Tuesday 6 December 2016

New detailed Pluto photographs reveal ‘young’ mountain range

Tim Moynihan and Scott D’Arcy

Published 16/07/2015 | 02:30

New pictures from the Nasa spacecraft New Horizons on its successful flypast of Pluto have revealed a major surprise – a range of mountains rising as high as 3,353m above the surface of the icy planet.

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The mountains are from no more than 100 million years ago – mere youngsters relative to the 4.56-billion-year age of the solar system – and may still be in the process of building, said Jeff Moore, of New Horizons’ Geology, Geophysics and Imaging Team (GGI).

That suggests the region they are in, which covers less than 1pc of Pluto’s surface, may still be geologically active today.

Nasa experts base the youthful age estimate on the lack of craters there. As with the rest of Pluto, this region is thought to have been hit by space debris for billions of years and would have once been heavily cratered – unless recent activity had given the region a facelift, erasing those pockmarks.

Mr Moore said: “This is one of the youngest surfaces we’ve ever seen in the solar system.”

Unlike the icy moons of giant planets, Pluto cannot be heated by gravitational interactions with a much larger planetary body. Some other process must be generating the mountainous landscape.

A new close-up image of a region near Plutos equator reveals a range of youthful mountains rising as high as 11,000 feet (3,500 meters) above the surface of the icy body. Photo: Reuters
A new close-up image of a region near Plutos equator reveals a range of youthful mountains rising as high as 11,000 feet (3,500 meters) above the surface of the icy body. Photo: Reuters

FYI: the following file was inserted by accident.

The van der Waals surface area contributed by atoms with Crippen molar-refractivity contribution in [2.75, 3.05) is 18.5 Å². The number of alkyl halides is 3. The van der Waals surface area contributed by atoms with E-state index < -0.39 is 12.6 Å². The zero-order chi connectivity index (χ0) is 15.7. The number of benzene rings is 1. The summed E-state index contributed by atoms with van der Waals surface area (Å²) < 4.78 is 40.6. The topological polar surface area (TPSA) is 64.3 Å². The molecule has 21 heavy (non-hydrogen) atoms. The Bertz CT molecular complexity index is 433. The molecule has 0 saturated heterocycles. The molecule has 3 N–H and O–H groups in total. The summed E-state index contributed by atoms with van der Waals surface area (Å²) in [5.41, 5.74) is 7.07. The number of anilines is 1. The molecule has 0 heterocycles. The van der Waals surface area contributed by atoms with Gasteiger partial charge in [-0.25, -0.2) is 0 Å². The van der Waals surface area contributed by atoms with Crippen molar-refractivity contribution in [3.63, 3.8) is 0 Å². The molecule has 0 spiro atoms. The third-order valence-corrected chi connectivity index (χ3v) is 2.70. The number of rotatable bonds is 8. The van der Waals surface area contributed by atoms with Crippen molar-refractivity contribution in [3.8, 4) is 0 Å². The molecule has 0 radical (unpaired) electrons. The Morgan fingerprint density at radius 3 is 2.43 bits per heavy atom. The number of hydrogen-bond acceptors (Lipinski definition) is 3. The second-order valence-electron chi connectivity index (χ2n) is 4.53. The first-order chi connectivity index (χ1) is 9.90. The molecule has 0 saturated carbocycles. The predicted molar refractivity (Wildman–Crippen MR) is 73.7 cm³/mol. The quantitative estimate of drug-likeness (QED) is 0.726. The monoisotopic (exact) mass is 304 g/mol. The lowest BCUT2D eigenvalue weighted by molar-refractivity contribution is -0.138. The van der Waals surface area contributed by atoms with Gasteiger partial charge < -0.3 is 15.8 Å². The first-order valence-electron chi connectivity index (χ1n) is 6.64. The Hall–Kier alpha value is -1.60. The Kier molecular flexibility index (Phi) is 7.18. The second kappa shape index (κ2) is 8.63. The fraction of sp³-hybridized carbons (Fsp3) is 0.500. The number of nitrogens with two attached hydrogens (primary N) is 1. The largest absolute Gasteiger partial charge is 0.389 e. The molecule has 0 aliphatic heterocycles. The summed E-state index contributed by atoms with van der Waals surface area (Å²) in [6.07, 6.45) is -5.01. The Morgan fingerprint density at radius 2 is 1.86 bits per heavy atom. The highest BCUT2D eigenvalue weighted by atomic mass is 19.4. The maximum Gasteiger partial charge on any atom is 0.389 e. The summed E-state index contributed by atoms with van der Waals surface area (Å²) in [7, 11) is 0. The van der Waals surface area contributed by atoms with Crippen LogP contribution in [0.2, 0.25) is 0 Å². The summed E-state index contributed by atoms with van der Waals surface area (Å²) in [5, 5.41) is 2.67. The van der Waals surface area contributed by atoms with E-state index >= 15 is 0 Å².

New details of Plutos largest moon Charon are revealed in this image from New Horizons Long Range Reconnaissance Imager (LORRI). Photo: Reuters
Mission team members hold a print of a US stamp with their suggested update since the New Horizons spacecraft made its closest approach to Pluto (Nasa/AP)
Pluto is captured in this image from the Long Range Reconnaissance Imager (LORRI) aboard NASA's New Horizons spacecraft

“This may cause us to rethink what powers geological activity on many other icy worlds,” said GGI deputy team leader John Spencer. The mountains are thought to be composed of the planet’s water-ice “bedrock”.

Images from New Horizons also give remarkable new details of Pluto’s largest moon, Charon. There is a canyon estimated to be 6km-9km deep, plus a range of cliffs and troughs stretching about 950km from left to right.

Again, there is a lack of craters, suggesting a relatively young surface that has been reshaped by geologic activity.

Cathy Olkin, of the New Horizons team, told a news conference at mission control in Baltimore, Maryland: “Charon just blew our socks off when we had the new image today. We’ve been thrilled all morning, the team has been abuzz – ‘Look at this, look at that’.”

She said that in the north of Charon there was a darkish area and scientists were referring to it informally as Mordor – presumably a reference to the region in JRR Tolkien’s ‘The Lord of the Rings’.

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